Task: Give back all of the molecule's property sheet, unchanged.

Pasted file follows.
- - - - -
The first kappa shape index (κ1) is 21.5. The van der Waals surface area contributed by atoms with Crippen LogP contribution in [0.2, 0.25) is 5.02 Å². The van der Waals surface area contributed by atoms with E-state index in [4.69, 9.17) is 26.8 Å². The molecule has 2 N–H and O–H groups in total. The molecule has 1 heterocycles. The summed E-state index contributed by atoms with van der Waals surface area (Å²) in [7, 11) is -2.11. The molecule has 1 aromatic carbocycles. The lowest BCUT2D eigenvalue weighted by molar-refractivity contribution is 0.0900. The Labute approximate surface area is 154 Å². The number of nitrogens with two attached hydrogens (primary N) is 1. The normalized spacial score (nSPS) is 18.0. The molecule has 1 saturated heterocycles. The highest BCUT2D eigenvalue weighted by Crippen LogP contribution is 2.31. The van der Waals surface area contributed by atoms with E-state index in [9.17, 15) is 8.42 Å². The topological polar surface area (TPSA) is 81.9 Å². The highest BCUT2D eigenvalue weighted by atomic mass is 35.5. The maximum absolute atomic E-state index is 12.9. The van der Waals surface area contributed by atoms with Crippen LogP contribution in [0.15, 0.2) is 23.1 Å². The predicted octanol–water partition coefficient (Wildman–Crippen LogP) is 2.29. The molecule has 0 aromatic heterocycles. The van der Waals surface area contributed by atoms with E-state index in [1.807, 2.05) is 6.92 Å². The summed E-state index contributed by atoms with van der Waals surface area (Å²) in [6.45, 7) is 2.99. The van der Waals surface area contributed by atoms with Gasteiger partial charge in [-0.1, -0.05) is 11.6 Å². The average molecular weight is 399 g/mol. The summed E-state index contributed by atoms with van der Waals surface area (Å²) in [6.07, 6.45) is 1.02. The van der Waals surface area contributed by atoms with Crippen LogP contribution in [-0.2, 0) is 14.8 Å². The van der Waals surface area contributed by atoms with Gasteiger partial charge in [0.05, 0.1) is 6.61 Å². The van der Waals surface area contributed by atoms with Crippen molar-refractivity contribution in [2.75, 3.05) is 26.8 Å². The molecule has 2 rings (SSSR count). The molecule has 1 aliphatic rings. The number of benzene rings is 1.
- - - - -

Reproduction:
The first kappa shape index (κ1) is 21.5. The van der Waals surface area contributed by atoms with Crippen LogP contribution in [0.2, 0.25) is 5.02 Å². The van der Waals surface area contributed by atoms with E-state index in [4.69, 9.17) is 26.8 Å². The molecule has 2 N–H and O–H groups in total. The molecule has 1 heterocycles. The summed E-state index contributed by atoms with van der Waals surface area (Å²) in [7, 11) is -2.11. The molecule has 1 aromatic carbocycles. The lowest BCUT2D eigenvalue weighted by molar-refractivity contribution is 0.0900. The Labute approximate surface area is 154 Å². The number of nitrogens with two attached hydrogens (primary N) is 1. The normalized spacial score (nSPS) is 18.0. The molecule has 1 saturated heterocycles. The highest BCUT2D eigenvalue weighted by Crippen LogP contribution is 2.31. The van der Waals surface area contributed by atoms with E-state index in [9.17, 15) is 8.42 Å². The topological polar surface area (TPSA) is 81.9 Å². The highest BCUT2D eigenvalue weighted by atomic mass is 35.5. The maximum absolute atomic E-state index is 12.9. The van der Waals surface area contributed by atoms with Crippen LogP contribution in [0.15, 0.2) is 23.1 Å². The predicted octanol–water partition coefficient (Wildman–Crippen LogP) is 2.29. The molecule has 0 aromatic heterocycles. The van der Waals surface area contributed by atoms with E-state index in [1.807, 2.05) is 6.92 Å². The summed E-state index contributed by atoms with van der Waals surface area (Å²) in [6.45, 7) is 2.99. The van der Waals surface area contributed by atoms with Gasteiger partial charge in [-0.1, -0.05) is 11.6 Å². The average molecular weight is 399 g/mol. The summed E-state index contributed by atoms with van der Waals surface area (Å²) in [6.07, 6.45) is 1.02. The van der Waals surface area contributed by atoms with Crippen LogP contribution in [-0.2, 0) is 14.8 Å². The van der Waals surface area contributed by atoms with Gasteiger partial charge in [0.05, 0.1) is 6.61 Å². The van der Waals surface area contributed by atoms with Crippen molar-refractivity contribution in [2.75, 3.05) is 26.8 Å². The molecule has 2 rings (SSSR count). The molecule has 1 aliphatic rings. The number of benzene rings is 1.